No more delays in civil fraud cases

No more delays in civil fraud cases

By Jonathan Stempel

NEW YORK (Reuters) – New York’s attorney general urged a state judge to reject Donald Trump’s bid to delay his civil fraud case against him, saying the former U.S. president could use his 2024 White House run as an excuse for further delays.

In a court filing Wednesday night, Attorney General Leticia James said her office had provided Trump and other defendants with a “vast amount” of material, including 1.7 million documents and transcripts of 56 witness interviews.

He said it rejected their request for an additional six months to gather evidence to adequately defend themselves at the trial, now scheduled for October 2, and accused them of being slow to conduct their own witness statements.

“The record that the defendants have and are compiling is sufficient to afford them due process and to prevent the trial from becoming a surprise game,” James said.

“When the calendar turns to 2024, Donald J. Trump will be in the middle of campaigning for president,” he added. “Defendants have used his campaign as a reason for delay in both 2016 and 2020. There is no reason to believe 2024 will be any different.”

Lawyers for the accused did not immediately respond Thursday to a request for comment.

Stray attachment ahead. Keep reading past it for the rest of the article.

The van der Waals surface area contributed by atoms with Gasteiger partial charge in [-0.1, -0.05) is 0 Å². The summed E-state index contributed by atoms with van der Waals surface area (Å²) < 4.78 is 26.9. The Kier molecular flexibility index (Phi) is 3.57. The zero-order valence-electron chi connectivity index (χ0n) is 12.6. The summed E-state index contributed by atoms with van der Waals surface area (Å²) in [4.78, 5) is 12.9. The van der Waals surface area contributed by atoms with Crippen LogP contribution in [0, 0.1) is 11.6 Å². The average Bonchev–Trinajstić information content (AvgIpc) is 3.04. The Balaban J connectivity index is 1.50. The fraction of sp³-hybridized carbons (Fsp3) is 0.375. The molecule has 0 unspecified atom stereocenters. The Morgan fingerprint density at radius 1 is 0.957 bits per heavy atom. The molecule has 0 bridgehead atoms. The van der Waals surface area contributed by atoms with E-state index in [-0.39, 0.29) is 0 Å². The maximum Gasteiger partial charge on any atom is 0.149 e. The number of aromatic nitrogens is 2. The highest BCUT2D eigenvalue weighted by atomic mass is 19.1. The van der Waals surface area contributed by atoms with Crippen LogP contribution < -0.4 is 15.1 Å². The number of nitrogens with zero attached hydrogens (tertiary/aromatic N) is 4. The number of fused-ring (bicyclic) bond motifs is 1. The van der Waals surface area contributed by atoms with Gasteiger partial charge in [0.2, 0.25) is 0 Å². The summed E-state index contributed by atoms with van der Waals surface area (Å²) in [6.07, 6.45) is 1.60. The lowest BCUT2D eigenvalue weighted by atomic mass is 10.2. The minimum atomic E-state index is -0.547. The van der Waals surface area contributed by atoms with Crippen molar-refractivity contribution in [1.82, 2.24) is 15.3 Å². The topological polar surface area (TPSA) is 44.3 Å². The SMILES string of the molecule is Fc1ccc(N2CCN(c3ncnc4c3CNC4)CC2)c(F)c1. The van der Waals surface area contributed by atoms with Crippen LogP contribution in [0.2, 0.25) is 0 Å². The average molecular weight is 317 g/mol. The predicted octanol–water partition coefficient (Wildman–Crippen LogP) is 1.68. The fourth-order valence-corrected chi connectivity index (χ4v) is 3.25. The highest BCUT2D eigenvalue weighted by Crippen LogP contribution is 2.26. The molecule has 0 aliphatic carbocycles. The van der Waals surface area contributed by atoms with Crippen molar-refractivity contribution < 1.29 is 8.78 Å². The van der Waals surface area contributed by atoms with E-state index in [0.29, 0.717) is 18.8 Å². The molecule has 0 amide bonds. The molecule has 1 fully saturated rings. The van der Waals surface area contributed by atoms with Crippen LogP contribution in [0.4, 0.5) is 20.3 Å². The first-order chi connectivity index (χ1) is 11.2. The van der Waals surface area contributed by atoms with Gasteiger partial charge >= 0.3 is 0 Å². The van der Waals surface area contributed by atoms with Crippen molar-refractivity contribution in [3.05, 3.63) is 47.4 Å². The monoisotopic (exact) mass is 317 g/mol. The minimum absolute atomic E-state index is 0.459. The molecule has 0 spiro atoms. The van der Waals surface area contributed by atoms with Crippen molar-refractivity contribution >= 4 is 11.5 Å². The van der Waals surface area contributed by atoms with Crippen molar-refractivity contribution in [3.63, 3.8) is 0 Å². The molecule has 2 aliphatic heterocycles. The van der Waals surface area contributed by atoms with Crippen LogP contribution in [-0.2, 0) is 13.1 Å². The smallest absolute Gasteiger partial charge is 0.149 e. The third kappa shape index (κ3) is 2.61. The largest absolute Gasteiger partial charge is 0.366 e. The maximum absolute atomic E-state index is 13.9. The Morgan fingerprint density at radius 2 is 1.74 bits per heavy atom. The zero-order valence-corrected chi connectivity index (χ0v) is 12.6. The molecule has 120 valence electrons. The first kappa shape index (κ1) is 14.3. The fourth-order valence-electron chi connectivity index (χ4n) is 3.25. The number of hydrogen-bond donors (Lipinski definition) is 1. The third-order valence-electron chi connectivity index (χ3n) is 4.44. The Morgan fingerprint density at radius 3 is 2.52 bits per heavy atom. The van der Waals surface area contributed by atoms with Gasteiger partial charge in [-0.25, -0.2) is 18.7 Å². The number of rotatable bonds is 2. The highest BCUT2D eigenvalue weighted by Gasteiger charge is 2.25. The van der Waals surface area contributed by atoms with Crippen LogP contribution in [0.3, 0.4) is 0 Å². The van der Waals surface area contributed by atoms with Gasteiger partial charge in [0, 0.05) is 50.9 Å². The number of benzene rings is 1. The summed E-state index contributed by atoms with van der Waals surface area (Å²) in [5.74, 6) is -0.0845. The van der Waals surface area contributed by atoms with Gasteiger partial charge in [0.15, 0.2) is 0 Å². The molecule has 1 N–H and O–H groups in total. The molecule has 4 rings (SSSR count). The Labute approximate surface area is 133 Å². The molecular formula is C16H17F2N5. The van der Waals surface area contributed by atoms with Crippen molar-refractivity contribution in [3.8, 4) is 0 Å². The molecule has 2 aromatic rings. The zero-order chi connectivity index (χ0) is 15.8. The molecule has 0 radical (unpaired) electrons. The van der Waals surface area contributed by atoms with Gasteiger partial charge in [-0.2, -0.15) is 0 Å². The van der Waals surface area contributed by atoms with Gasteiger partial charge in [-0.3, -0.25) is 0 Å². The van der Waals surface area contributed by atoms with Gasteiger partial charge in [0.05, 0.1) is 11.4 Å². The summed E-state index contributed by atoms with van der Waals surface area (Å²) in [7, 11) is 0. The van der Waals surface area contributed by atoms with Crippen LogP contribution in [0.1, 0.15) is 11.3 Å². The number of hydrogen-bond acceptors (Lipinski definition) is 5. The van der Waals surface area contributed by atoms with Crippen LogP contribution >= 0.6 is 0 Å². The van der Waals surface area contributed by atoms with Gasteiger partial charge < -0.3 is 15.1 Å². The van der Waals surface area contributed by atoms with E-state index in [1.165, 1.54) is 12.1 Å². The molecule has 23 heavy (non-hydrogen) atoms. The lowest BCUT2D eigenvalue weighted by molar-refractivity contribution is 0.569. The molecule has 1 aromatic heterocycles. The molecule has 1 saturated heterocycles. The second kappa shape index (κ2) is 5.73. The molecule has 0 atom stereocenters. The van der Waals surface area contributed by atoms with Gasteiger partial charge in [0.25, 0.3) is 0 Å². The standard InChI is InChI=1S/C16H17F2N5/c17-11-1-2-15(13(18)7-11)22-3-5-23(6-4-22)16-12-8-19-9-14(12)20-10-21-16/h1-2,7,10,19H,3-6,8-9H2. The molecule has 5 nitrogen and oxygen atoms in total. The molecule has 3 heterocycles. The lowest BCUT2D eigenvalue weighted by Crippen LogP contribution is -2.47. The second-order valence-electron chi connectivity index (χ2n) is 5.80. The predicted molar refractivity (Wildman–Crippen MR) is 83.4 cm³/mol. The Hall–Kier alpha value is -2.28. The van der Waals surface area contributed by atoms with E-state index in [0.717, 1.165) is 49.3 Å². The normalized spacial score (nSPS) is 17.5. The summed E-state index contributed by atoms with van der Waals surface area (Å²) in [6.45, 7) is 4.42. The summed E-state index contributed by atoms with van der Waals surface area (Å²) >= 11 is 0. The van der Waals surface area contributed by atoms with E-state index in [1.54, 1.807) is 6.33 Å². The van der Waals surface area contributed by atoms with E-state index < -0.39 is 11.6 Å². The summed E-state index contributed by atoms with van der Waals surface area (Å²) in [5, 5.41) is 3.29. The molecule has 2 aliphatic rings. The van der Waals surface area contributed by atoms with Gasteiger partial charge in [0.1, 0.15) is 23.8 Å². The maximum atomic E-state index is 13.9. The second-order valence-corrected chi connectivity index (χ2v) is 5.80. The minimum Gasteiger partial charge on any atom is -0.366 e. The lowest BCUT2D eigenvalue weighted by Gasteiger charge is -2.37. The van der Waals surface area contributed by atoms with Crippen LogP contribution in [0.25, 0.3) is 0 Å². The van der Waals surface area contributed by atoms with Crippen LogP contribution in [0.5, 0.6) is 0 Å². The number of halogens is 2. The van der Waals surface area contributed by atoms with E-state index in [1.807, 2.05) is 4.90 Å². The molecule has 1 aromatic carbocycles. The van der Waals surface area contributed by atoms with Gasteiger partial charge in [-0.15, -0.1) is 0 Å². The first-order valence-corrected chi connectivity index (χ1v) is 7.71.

Arthur Ngoron, the judge who oversees the case, scheduled a hearing for March 21 to consider the trial schedule.

James sued Trump, his three adult children, the Trump Organization and others last September after a three-year investigation.

The $250 million lawsuit concerns an alleged decades-long scheme to manipulate the appraisals of more than 200 properties and Trump’s net worth to win better terms from banks and insurers.

Trump, a Republican, has called the James case a partisan witch hunt. James is a Democrat.

The case is separate from Manhattan District Attorney Alvin Bragg’s criminal investigation into porn star Stormy Daniels’ silence about her alleged affair with Trump before the 2016 presidential election.

(Reporting by Jonathan Stempel in New York; Editing by Mark Potter)

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